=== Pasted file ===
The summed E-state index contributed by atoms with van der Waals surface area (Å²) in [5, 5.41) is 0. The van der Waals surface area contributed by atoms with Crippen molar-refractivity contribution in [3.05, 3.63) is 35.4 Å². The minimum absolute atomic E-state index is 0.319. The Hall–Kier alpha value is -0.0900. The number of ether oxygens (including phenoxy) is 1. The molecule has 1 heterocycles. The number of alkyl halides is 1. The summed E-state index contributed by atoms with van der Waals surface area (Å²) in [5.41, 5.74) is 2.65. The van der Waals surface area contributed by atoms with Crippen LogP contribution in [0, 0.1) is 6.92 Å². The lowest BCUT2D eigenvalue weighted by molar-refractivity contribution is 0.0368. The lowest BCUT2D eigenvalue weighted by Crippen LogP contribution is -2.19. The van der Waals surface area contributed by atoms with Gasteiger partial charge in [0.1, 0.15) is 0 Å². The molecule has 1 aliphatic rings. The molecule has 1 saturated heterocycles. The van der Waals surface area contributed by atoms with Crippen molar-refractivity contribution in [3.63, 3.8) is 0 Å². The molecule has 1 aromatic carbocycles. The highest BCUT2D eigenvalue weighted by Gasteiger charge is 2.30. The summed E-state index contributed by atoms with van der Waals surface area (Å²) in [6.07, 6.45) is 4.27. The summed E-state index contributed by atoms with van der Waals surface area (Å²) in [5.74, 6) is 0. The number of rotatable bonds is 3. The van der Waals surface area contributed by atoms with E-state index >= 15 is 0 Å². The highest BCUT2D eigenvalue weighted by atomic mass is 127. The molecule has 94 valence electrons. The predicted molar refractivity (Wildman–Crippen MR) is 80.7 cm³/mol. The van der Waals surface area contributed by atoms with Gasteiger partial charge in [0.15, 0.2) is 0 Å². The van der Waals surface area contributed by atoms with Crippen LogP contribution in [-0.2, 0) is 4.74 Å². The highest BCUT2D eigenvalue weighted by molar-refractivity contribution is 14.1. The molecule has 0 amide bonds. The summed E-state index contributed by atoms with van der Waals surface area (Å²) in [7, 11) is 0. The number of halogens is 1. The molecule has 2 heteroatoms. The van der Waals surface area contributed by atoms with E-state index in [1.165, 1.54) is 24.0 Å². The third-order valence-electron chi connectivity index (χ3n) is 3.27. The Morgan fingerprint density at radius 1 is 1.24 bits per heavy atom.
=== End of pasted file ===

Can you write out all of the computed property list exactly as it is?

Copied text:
The summed E-state index contributed by atoms with van der Waals surface area (Å²) in [5, 5.41) is 0. The van der Waals surface area contributed by atoms with Crippen molar-refractivity contribution in [3.05, 3.63) is 35.4 Å². The minimum absolute atomic E-state index is 0.319. The Hall–Kier alpha value is -0.0900. The number of ether oxygens (including phenoxy) is 1. The molecule has 1 heterocycles. The number of alkyl halides is 1. The summed E-state index contributed by atoms with van der Waals surface area (Å²) in [5.41, 5.74) is 2.65. The van der Waals surface area contributed by atoms with Crippen LogP contribution in [0, 0.1) is 6.92 Å². The lowest BCUT2D eigenvalue weighted by molar-refractivity contribution is 0.0368. The lowest BCUT2D eigenvalue weighted by Crippen LogP contribution is -2.19. The van der Waals surface area contributed by atoms with Gasteiger partial charge in [0.1, 0.15) is 0 Å². The molecule has 1 aliphatic rings. The molecule has 1 saturated heterocycles. The van der Waals surface area contributed by atoms with Crippen molar-refractivity contribution in [3.63, 3.8) is 0 Å². The molecule has 1 aromatic carbocycles. The highest BCUT2D eigenvalue weighted by Gasteiger charge is 2.30. The summed E-state index contributed by atoms with van der Waals surface area (Å²) in [6.07, 6.45) is 4.27. The summed E-state index contributed by atoms with van der Waals surface area (Å²) in [5.74, 6) is 0. The number of rotatable bonds is 3. The van der Waals surface area contributed by atoms with E-state index >= 15 is 0 Å². The highest BCUT2D eigenvalue weighted by atomic mass is 127. The molecule has 94 valence electrons. The predicted molar refractivity (Wildman–Crippen MR) is 80.7 cm³/mol. The van der Waals surface area contributed by atoms with Gasteiger partial charge in [0.15, 0.2) is 0 Å². The van der Waals surface area contributed by atoms with Crippen LogP contribution in [-0.2, 0) is 4.74 Å². The highest BCUT2D eigenvalue weighted by molar-refractivity contribution is 14.1. The molecule has 0 amide bonds. The summed E-state index contributed by atoms with van der Waals surface area (Å²) in [7, 11) is 0. The number of halogens is 1. The molecule has 2 heteroatoms. The van der Waals surface area contributed by atoms with E-state index in [1.165, 1.54) is 24.0 Å². The third-order valence-electron chi connectivity index (χ3n) is 3.27. The Morgan fingerprint density at radius 1 is 1.24 bits per heavy atom.